Barry Miller critiques the claim that per se causal series are necessarily finite, saying that every explanation is relative to something taken as a brute fact, and that there is no reason for such a series to terminate, even if it is a per se causal one. He’s right in the sense that we might, for all we know, keep finding per se movers forever, or perhaps even hit on a proof that we must keep finding such things forever. Perhaps the body moves so far as it has a force, but this force moves so far as it is energy, and the energy moves so far as it is mass-energy, and so on forever, with higher and higher levels of physical unification and transcendence. Leibniz argues either for this or a variant of it. Miller still argues that some causal series terminate, and do so in a way that makes a cosmological argument, but he denies that a per se causal series is necessarily one of them.
But Miller is muddling unexplained facts with inexplicable ones, since any explanation might be said to trace back to the first, but only the second are brute facts. If all “brute” fact means is one which we are not giving an explanation for, then we can make any fact such by simply remaining silent or dropping dead after we utter it.
But my main objection is that explanations don’t trace back to brute facts at all, since to say that they do commits the fallacy of the accident. No one seeks to rest an explanation on the unexplained or inexpicable, even if the thing he is targeting will necessarily have such a property. Saying that the one explaining is looking for the unexplained is like saying that a man who wants a wife is looking for a non-abstraction, or someone looking to make chocolate cake is looking for non-mustard. No one looks for the brutish or non-explained when he makes explanations, but for what is axios or worthy of serving as a starting point. You might push an explanation only so far, but you don’t choose to stop when you hit brutishness but when you hit on something axiomatic in a given domain, or at least for something that doesn’t assume the existence of what you’re trying to explain.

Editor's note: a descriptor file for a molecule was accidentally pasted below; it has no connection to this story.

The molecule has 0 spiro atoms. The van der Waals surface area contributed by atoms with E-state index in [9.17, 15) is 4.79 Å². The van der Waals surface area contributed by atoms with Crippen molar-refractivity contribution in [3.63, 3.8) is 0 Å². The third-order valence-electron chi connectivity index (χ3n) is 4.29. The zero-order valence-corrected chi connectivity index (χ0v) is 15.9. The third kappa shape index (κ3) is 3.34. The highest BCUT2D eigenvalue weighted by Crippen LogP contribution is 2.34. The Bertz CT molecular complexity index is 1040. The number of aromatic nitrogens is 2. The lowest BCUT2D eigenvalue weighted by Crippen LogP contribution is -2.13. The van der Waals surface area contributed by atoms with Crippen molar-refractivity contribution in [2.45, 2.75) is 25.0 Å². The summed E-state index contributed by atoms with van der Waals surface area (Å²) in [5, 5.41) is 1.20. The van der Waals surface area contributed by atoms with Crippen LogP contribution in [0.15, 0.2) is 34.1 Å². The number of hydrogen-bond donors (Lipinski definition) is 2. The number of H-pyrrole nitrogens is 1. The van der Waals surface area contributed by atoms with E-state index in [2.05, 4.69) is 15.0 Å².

It’s this latter sense of explanation that is at work in the causal series that STA uses in his cosmological arguments. St. Thomas – like everyone giving explanations – isn’t targeting a brute fact as an explanans but something that can account for some fact of experience without assuming it.
But even if all this talk of brute facts wasn’t the fallacy of the accident, there is the broader problem whether any such things exist at all. in practice, they seem to work as justifying a stoppage of thought – hey, if you get to yell “brute fact!” at some point, why not yell it at nature and not God? But this is a ridiculous account of explanation, and one that ends up at odds with itself, since no one sees the point of explaining as to find something rationally impenetrable to rest logical consequences on. If it comes to that, there’s no reason to attempt explanations in the first place. After all, if what your’e targeting is what lacks a rational account, you’ve got that before you even bother giving an account at all. If the point of explaining was to get to brute facts, what you start with is as good as anything else.